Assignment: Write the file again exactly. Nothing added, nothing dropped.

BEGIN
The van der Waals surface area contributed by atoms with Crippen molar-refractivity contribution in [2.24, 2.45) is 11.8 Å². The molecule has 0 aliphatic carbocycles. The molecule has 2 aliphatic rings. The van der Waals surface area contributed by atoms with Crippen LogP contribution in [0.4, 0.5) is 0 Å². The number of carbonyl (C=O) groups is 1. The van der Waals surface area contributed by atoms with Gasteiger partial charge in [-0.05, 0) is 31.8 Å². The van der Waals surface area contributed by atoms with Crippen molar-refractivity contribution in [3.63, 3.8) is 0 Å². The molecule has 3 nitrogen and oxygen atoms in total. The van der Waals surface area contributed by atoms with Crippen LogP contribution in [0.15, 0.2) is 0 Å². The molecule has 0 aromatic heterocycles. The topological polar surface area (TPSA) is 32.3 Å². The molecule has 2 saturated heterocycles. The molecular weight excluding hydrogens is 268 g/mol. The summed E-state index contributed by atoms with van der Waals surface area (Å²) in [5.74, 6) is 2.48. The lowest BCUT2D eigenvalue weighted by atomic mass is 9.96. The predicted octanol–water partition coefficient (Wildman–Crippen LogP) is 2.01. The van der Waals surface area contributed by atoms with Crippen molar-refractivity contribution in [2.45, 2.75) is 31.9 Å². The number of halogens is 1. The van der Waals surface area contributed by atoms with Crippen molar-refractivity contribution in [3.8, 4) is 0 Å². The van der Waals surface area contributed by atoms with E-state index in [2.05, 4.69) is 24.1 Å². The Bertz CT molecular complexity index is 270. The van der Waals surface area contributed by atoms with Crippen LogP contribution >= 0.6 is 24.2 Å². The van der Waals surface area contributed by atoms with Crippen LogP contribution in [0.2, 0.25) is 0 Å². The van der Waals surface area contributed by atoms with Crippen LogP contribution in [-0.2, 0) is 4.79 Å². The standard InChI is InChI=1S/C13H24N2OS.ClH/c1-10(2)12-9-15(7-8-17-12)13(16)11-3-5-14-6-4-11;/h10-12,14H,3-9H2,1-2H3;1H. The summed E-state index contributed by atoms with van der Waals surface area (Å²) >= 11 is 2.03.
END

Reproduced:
The van der Waals surface area contributed by atoms with Crippen molar-refractivity contribution in [2.24, 2.45) is 11.8 Å². The molecule has 0 aliphatic carbocycles. The molecule has 2 aliphatic rings. The van der Waals surface area contributed by atoms with Crippen LogP contribution in [0.4, 0.5) is 0 Å². The number of carbonyl (C=O) groups is 1. The van der Waals surface area contributed by atoms with Gasteiger partial charge in [-0.05, 0) is 31.8 Å². The van der Waals surface area contributed by atoms with Crippen molar-refractivity contribution in [3.63, 3.8) is 0 Å². The molecule has 3 nitrogen and oxygen atoms in total. The van der Waals surface area contributed by atoms with Crippen LogP contribution in [0.15, 0.2) is 0 Å². The molecule has 0 aromatic heterocycles. The topological polar surface area (TPSA) is 32.3 Å². The molecule has 2 saturated heterocycles. The molecular weight excluding hydrogens is 268 g/mol. The summed E-state index contributed by atoms with van der Waals surface area (Å²) in [5.74, 6) is 2.48. The lowest BCUT2D eigenvalue weighted by atomic mass is 9.96. The predicted octanol–water partition coefficient (Wildman–Crippen LogP) is 2.01. The van der Waals surface area contributed by atoms with Crippen molar-refractivity contribution in [2.45, 2.75) is 31.9 Å². The number of halogens is 1. The van der Waals surface area contributed by atoms with Crippen molar-refractivity contribution in [3.8, 4) is 0 Å². The van der Waals surface area contributed by atoms with E-state index in [2.05, 4.69) is 24.1 Å². The Bertz CT molecular complexity index is 270. The van der Waals surface area contributed by atoms with Crippen LogP contribution >= 0.6 is 24.2 Å². The van der Waals surface area contributed by atoms with Crippen LogP contribution in [0.2, 0.25) is 0 Å². The van der Waals surface area contributed by atoms with Crippen LogP contribution in [-0.2, 0) is 4.79 Å². The standard InChI is InChI=1S/C13H24N2OS.ClH/c1-10(2)12-9-15(7-8-17-12)13(16)11-3-5-14-6-4-11;/h10-12,14H,3-9H2,1-2H3;1H. The summed E-state index contributed by atoms with van der Waals surface area (Å²) >= 11 is 2.03.